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Harvard's born-again basketball team matched Boston College in baskets from the floor, with 27 buckets, in Saturday's 84-70 loss at the IAB. In other words, if B.C. had missed all its free throws, the game would have gone to overtime. In other words, it wasn't even a contest.
Following a lethargic start, B.C. quite simply outplayed the Crimson, taking advantage of Harvard's 39 per cent shooting rate and a 56-36 rebounding edge.
"They beat us off the boards, and that was the key to the game," said junior guard Glenn Fine, whose sterling play once more proved the aptness of his surname.
Fine ran the show for coach Frank McLaughlin's Crimson, sparking the offense with 18 points (tops), five assists (ditto) and a style of dribbling that can best be described as fluid.
Alas, one man does not a team make, and Fine got competent supporting roles only occasionally, and only from Brian Banks and Bob Hooft. Fine himself had difficulty finding the basket in the second half.
For a while, though, it looked as though the dream of an upset over vaunted B.C. would come true (perhaps this McLaughlin is a magician, no?).
When the Eagies came out shooting with a kind of reverse Midas touch in the opening minutes, Fine took charge, worming his way past B.C.'s man-to-man defense and underneath the behemoth Eagle forwards for five quick baskets from inside.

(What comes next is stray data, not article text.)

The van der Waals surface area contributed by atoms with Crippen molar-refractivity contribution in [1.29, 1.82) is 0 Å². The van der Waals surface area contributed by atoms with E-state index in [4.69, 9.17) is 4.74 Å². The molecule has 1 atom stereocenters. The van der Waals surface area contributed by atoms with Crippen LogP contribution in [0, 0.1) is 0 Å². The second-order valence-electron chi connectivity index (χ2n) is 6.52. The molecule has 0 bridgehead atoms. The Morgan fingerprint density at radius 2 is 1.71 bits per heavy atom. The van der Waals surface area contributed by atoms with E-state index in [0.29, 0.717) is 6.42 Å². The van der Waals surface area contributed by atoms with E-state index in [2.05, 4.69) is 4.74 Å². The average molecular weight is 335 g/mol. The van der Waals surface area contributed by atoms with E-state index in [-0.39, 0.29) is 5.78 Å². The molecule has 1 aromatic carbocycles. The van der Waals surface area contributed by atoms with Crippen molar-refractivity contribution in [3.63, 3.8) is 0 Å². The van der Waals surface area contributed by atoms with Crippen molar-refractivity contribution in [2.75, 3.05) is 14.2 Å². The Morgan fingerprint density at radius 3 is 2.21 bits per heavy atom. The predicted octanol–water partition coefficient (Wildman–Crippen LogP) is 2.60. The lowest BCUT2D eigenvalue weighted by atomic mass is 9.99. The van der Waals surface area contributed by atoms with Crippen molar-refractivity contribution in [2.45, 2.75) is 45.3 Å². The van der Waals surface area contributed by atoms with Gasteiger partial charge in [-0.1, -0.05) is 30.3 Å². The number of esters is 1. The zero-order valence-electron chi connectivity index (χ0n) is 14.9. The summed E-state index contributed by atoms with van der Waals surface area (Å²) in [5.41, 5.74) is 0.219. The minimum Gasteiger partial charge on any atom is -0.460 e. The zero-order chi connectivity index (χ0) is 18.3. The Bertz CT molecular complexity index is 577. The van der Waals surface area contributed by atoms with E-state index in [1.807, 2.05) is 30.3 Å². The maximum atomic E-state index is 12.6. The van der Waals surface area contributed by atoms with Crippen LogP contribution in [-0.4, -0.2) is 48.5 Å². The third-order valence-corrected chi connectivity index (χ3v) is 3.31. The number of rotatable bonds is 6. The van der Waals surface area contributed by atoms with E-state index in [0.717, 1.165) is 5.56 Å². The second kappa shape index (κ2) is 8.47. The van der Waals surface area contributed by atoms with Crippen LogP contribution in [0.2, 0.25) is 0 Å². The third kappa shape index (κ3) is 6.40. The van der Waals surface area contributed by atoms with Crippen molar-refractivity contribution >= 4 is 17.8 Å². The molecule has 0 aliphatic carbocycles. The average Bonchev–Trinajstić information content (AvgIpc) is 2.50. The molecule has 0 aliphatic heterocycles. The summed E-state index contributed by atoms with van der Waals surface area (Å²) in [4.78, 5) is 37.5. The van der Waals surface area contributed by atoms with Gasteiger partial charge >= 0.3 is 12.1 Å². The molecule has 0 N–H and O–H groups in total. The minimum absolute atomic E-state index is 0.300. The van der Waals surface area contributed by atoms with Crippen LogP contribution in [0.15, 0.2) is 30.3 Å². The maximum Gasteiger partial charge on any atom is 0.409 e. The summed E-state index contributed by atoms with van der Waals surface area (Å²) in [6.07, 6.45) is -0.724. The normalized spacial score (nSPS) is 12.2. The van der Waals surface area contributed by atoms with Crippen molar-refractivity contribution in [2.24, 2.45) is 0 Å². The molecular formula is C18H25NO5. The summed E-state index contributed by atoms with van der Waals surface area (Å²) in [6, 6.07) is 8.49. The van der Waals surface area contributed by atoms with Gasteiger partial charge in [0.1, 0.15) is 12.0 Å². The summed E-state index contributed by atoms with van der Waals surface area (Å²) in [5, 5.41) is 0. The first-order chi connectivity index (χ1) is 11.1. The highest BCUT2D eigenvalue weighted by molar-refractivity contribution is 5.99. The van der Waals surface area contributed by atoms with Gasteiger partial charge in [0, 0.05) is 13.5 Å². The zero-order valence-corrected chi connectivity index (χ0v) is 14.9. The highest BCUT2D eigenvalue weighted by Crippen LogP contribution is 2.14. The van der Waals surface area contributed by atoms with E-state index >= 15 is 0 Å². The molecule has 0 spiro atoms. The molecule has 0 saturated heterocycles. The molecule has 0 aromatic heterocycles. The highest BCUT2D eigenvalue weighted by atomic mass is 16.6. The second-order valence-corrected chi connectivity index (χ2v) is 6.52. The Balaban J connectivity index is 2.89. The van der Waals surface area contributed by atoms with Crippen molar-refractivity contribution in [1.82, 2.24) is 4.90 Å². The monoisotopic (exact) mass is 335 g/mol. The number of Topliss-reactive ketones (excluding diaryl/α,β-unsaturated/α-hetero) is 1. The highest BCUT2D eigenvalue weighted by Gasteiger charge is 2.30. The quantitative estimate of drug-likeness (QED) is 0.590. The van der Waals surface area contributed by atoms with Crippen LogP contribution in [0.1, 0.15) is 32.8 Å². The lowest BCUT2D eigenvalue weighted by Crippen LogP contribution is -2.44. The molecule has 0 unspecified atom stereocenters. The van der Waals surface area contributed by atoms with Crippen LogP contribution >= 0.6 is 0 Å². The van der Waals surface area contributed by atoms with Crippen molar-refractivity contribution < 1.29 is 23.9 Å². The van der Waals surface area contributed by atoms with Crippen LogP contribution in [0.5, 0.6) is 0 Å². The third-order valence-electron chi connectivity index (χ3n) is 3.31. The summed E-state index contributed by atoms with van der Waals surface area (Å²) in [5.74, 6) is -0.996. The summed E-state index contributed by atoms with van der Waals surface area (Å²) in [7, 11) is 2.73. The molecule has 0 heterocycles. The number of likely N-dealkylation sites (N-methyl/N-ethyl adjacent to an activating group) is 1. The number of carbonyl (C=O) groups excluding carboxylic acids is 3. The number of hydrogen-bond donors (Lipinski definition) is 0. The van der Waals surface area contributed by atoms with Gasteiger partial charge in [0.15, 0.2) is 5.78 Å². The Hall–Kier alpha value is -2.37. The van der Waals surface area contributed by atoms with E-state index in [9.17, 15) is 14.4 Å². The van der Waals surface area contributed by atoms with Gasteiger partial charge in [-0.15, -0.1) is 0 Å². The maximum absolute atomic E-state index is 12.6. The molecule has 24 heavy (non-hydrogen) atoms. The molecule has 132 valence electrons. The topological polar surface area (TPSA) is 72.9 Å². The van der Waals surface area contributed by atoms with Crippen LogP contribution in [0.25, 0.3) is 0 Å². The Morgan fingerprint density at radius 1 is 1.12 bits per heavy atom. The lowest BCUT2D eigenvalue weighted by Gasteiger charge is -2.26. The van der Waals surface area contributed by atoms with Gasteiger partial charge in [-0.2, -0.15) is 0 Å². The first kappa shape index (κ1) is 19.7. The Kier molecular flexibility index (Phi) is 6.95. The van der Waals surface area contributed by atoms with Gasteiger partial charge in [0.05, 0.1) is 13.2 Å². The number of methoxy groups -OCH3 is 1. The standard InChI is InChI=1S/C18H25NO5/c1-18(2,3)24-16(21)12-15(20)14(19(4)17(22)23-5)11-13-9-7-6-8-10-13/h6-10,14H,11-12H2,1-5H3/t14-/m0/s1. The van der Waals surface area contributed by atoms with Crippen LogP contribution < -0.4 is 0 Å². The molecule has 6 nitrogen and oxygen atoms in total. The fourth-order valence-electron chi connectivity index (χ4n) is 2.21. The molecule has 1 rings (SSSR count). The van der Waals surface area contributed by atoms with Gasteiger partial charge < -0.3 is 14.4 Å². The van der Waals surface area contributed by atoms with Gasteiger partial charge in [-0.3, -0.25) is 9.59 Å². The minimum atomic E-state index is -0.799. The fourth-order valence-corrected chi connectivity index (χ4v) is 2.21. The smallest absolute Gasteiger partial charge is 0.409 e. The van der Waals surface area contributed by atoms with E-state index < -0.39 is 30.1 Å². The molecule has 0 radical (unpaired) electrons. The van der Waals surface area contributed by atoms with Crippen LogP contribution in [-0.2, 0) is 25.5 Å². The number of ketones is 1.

The result, with five minutes gone in the game: Harvard 12, B.C. 2.
Then the dream turned into a nightmare. B.C. coach Tom Davis shut off Harvard's offense by switching to a zone that forced the Crimson to shoot from outside--and usually, it missed. B.C.'s deep bench, superior board strength, and suddenly regained shooting touch then took over.
The Eagles assumed a never-to-be-lost lead with nine minutes left in the half, 23-21, on a 20-foot jumper Ernie Cobb, a junior guard with mattress spring for thighs.
Bob Allen's basket with 5:53 on the clock pulled Harvard to within 31-24, but it had a more significant meaning--Allen's shot marked the first Harvard score in six minutes.
In the closing minutes of the period, the Eagles pulled away even more, heading for the locker room with a 45-32 advantage.
The second half offered more of the same distasteful medicine. Rich Bengel made an attempt to break the B.C. zone with long jump shots, but he ended up popping on only four of thirteen attempts.
The high point of the second half came when the SRO crowd collectively flipped through their programs in the closing minutes in an attempt to fathom the pronunciation of Crimson sub Frank Konstantynowicz's name.
In short, the day belonged to Boston College, as the talented Eagles squad controlled play at both ends of the court.
The most important occurrence for the Eagles took place not during the game though, but before the opening tap-off. Senior co-captain Steve Irion, he of the superlative basketball talents but virtually non-existent knees, was announced to the SRO crowd wearing a coat and tie as his uniform.
The 6-ft. 8-in. Irion will not play this year, and that leaves a very big gap in Harvard's front line. Without rebounding and without an outside shooter to break the zone, this will be a long season for Harvard basketball, McLaughlin magic or no McLaughlin magic.
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